Saturday saw the launch of a response to the City Council's vacuous 'Call to Action'. This is a 'Call to Real Action' by a collection of green activists (a number of whom I am proud to say are Green Party members), who are determined to produce an alternative set of proposals for the City which far exceed those of the City Council and their multi-thousand pound consultants from The South who go by the name of 'Beyond Green'. A lively and focused meeting promises much over the coming weeks. Website launched - here

Finally today (Sunday) - A fitting climax to the last few days in the shape of two hours on the BBC Radio Manchester midday 'What the Papers say' slot with Andy Crane. As someone who never buys a Sunday paper, not even the Observer or Indie on Sunday, my exposure to the horrors of the gutter press live on air gave me some trepidation. Expecting a formal studio I was surprised to see the programme recorded in the foyer of the Lowry Centre with Joe and Jane Public walking by. Two hours passed surprisingly quickly with half the programme taken up with music (including the live and entertaining Louis Barabbas , who stepped in at short notice so I'm giving him a plug). It emphasised the gap between the news as seen by Greens (climate change, war, resource depletion) and that seen by much of the country's population (celebrities, teenage pregnancy etc). It was the first time a Green had been on the show in the politician slot; hopefully given our 8.5 - 9% vote in City Council elections over the last four years it will not be the last.

Saturday, 7 February 2009


...Is a word that often crops up in the Gaza situation, indeed the Israeli government seems to regard disproportionality as good and legitimate. In this blog post, however I am referring to a different example of disproportionality, and one which risks offending some fellow campaigns. This example is the difference in energy devoted to anti-war campaigning between Gaza and the Congo, particularly given the vastly greater death and suffering in the Congo.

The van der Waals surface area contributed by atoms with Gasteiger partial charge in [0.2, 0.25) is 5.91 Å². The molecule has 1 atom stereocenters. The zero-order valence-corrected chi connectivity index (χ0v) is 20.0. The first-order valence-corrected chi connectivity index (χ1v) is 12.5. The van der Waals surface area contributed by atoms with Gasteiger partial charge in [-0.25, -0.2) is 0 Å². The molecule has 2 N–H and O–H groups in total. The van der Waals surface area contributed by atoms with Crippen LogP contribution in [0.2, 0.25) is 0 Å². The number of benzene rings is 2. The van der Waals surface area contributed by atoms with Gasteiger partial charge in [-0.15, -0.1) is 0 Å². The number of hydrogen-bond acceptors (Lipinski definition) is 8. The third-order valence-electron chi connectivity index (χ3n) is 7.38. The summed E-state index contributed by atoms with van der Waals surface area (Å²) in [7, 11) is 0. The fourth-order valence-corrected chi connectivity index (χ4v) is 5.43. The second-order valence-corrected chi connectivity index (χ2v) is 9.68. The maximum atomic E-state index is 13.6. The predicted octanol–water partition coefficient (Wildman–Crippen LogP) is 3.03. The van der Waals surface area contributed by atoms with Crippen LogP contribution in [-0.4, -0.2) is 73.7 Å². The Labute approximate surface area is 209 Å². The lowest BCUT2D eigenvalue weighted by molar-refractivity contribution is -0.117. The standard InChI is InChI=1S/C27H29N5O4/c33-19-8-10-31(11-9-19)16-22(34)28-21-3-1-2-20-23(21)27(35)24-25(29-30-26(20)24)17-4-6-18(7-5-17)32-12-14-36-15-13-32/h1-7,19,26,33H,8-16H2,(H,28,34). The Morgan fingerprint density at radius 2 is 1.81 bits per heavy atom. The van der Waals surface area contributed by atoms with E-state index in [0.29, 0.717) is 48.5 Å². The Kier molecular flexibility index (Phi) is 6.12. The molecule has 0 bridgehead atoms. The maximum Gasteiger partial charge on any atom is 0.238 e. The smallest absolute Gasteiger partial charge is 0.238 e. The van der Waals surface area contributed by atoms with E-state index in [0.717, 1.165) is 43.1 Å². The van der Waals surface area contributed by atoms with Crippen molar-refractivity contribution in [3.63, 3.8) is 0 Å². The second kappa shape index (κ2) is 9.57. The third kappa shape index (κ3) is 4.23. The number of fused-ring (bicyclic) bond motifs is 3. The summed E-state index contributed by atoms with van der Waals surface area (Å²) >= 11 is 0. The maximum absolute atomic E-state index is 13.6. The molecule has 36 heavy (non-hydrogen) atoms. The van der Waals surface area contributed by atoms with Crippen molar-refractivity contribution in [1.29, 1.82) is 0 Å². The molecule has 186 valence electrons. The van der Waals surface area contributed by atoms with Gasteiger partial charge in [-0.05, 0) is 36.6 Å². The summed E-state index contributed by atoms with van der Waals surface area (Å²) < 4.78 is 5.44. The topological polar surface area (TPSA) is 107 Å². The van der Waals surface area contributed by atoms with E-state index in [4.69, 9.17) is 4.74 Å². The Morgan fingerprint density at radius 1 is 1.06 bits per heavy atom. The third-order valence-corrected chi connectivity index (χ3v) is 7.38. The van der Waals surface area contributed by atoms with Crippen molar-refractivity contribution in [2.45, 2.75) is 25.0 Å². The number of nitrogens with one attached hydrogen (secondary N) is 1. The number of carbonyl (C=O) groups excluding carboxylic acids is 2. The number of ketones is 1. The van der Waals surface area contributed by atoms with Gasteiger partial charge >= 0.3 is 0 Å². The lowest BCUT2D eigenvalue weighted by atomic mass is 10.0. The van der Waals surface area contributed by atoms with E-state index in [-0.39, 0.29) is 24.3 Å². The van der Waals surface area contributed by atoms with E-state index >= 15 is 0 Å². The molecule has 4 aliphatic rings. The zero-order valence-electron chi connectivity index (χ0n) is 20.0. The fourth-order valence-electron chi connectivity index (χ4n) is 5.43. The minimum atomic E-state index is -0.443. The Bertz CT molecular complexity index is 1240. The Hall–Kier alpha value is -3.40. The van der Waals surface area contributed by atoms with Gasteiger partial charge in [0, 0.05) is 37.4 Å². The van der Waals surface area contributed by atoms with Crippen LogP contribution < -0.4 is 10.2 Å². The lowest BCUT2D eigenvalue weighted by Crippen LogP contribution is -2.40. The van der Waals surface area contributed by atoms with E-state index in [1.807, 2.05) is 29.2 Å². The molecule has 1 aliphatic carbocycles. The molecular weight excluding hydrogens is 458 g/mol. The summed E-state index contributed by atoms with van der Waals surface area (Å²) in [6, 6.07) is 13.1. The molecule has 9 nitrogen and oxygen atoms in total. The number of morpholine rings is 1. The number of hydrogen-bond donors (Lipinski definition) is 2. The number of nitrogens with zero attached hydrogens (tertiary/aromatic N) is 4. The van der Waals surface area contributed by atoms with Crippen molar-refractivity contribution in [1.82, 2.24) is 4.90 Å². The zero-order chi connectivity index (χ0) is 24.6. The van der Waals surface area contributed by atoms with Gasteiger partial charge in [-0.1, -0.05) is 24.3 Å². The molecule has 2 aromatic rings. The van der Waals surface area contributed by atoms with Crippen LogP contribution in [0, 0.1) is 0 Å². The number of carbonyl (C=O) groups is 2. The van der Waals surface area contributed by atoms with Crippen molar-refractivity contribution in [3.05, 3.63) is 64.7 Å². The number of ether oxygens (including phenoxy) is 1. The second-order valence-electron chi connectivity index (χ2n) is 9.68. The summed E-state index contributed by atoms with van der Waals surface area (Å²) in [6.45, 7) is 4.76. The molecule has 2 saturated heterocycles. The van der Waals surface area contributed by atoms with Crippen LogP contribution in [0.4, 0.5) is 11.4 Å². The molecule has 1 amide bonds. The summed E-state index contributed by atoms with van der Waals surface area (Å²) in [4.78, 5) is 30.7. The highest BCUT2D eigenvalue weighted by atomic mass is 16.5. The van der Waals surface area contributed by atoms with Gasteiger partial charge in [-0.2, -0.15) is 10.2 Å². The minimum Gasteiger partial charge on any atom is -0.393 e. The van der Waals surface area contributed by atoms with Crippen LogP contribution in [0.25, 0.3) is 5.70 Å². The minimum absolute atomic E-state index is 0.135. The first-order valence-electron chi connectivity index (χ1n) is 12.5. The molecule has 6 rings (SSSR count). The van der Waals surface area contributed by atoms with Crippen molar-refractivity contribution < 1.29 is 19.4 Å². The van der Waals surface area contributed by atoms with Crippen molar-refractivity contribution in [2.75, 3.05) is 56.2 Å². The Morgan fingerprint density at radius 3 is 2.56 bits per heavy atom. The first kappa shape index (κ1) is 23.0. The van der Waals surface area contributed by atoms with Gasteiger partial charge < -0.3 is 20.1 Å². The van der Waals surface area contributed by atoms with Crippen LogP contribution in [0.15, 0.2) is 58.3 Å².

In the midst of messages urging me to support the Gaza sit in at the University of Manchester, I attended a demonstration concerned with the Congo. Attendance was around 150 people, small in comparison to the thousands mobilised for Gaza. Whilst there is a small but thriving Congo support movement in Manchester, it is not just the BBC who have paid little attention to this conflict, which has claimed some 5 million lives over the last 10 years. This is far more than Iraq, Afghanistan, Palestine put together. One problem is there are no obvious good and bad guys, - certainly no obvious good guys. Placards at today’s demo attacked both President Kabila and rebel militia leader Laurent Nkunda.

There are however two areas where Western countries have an impact here. Firstly, the Government, in an astonishing denial of the situation in Congo, regards it as a safe place to return refugees. For more information, see here . There are various campaigns against deportations, and readers are urged to write to MPs and the Government to support these campaigns.

For the other reason, look at your mobile phone, or laptop (with which you may be reading this blog). Eastern Congo is the number one source of Coltan, which is an ore of the metal tantalum vital in creating capacitors. Rebel Groups and neighbouring countries have exploited used this to finance their military involvement, with western-based corporations willing to turn a blind eye in the pursuit of profit. See futher information here

Sunday, 1 February 2009

Manchester - Guinea-Pig City

In case anyone here thinks I have going to talk about furry animals, in line with one of the usual green stereotypes, I'll make it clear that this is guinea pig which (to quote Wikipedia) is 'a metaphor in English for a subject of experimentation'. In the old days, Scotland could be relied on for this role (remember the poll tax?), but they've got a bit of independence now, so step forward a new victim, Manchester.

To give 3 recent examples.

- A couple of years back our government got very keen on casinos, and one lucky borough was earmarked for the biggest casino of all. East Manchester was formerly a hive of industry, but is now a serious area of deprivation. This was deemed to be a perfect site for a huge gambling den, unprecedented in British social history. Manchester's Labour Council, lacking the imagination or ability to come up with a beetr solution for the area, were enthusiastic despite the warnings of many groups regarding crime and gambling addiction, and the consequent further impoverishment of many people in the area. It was subsequently pulled by Son-of-the-Manse Gordon Brown (without any alternative strategy) so we'll move on.

- The great transport bid / congestion charge debate roused many strong views, but a significant argument of the anti- campaigners was that Manchester was being used as a guinea pig for a particular form of road-pricing, with a scheme proposed which was unlike anywhere else on the planet. No other city was subjected to this, London has its congestion charge, true, but it also gets far more than its share of major transport spending. Greater Manchester, despite its considerable size has long been treated as a poor provincial relation. Maybe Manchester doesn't have enough marginal Labour seats?